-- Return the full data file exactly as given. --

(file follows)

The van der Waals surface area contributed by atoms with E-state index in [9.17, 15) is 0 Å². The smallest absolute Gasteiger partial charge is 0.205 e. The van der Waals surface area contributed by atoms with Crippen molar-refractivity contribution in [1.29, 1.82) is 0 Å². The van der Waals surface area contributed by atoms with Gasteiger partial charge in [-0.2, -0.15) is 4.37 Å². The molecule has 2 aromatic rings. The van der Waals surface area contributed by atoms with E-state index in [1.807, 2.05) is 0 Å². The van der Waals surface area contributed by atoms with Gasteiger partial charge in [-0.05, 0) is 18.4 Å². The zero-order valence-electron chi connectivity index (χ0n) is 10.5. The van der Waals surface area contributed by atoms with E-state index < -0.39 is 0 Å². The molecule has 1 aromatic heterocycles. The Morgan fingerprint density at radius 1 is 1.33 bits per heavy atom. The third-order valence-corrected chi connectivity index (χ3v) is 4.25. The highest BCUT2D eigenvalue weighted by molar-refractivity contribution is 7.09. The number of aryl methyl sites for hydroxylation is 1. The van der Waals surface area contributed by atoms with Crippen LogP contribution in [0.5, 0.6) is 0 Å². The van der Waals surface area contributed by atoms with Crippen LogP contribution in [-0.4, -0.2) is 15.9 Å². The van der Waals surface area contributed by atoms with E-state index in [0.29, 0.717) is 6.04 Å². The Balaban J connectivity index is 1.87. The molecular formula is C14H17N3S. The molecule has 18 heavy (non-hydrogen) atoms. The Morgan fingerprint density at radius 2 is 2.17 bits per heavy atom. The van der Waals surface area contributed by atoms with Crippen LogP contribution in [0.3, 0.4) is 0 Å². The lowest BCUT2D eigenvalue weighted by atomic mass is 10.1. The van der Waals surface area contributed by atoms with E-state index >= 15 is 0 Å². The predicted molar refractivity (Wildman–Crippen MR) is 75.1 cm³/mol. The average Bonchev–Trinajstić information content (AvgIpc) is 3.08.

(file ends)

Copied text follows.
The van der Waals surface area contributed by atoms with E-state index in [9.17, 15) is 0 Å². The smallest absolute Gasteiger partial charge is 0.205 e. The van der Waals surface area contributed by atoms with Crippen molar-refractivity contribution in [1.29, 1.82) is 0 Å². The van der Waals surface area contributed by atoms with Gasteiger partial charge in [-0.2, -0.15) is 4.37 Å². The molecule has 2 aromatic rings. The van der Waals surface area contributed by atoms with E-state index in [1.807, 2.05) is 0 Å². The van der Waals surface area contributed by atoms with Gasteiger partial charge in [-0.05, 0) is 18.4 Å². The zero-order valence-electron chi connectivity index (χ0n) is 10.5. The van der Waals surface area contributed by atoms with E-state index < -0.39 is 0 Å². The molecule has 1 aromatic heterocycles. The Morgan fingerprint density at radius 1 is 1.33 bits per heavy atom. The third-order valence-corrected chi connectivity index (χ3v) is 4.25. The highest BCUT2D eigenvalue weighted by molar-refractivity contribution is 7.09. The number of aryl methyl sites for hydroxylation is 1. The van der Waals surface area contributed by atoms with Crippen LogP contribution in [0.5, 0.6) is 0 Å². The van der Waals surface area contributed by atoms with Crippen LogP contribution in [-0.4, -0.2) is 15.9 Å². The van der Waals surface area contributed by atoms with E-state index in [0.29, 0.717) is 6.04 Å². The Balaban J connectivity index is 1.87. The molecular formula is C14H17N3S. The molecule has 18 heavy (non-hydrogen) atoms. The Morgan fingerprint density at radius 2 is 2.17 bits per heavy atom. The van der Waals surface area contributed by atoms with Crippen LogP contribution in [0.3, 0.4) is 0 Å². The lowest BCUT2D eigenvalue weighted by atomic mass is 10.1. The van der Waals surface area contributed by atoms with E-state index >= 15 is 0 Å². The predicted molar refractivity (Wildman–Crippen MR) is 75.1 cm³/mol. The average Bonchev–Trinajstić information content (AvgIpc) is 3.08.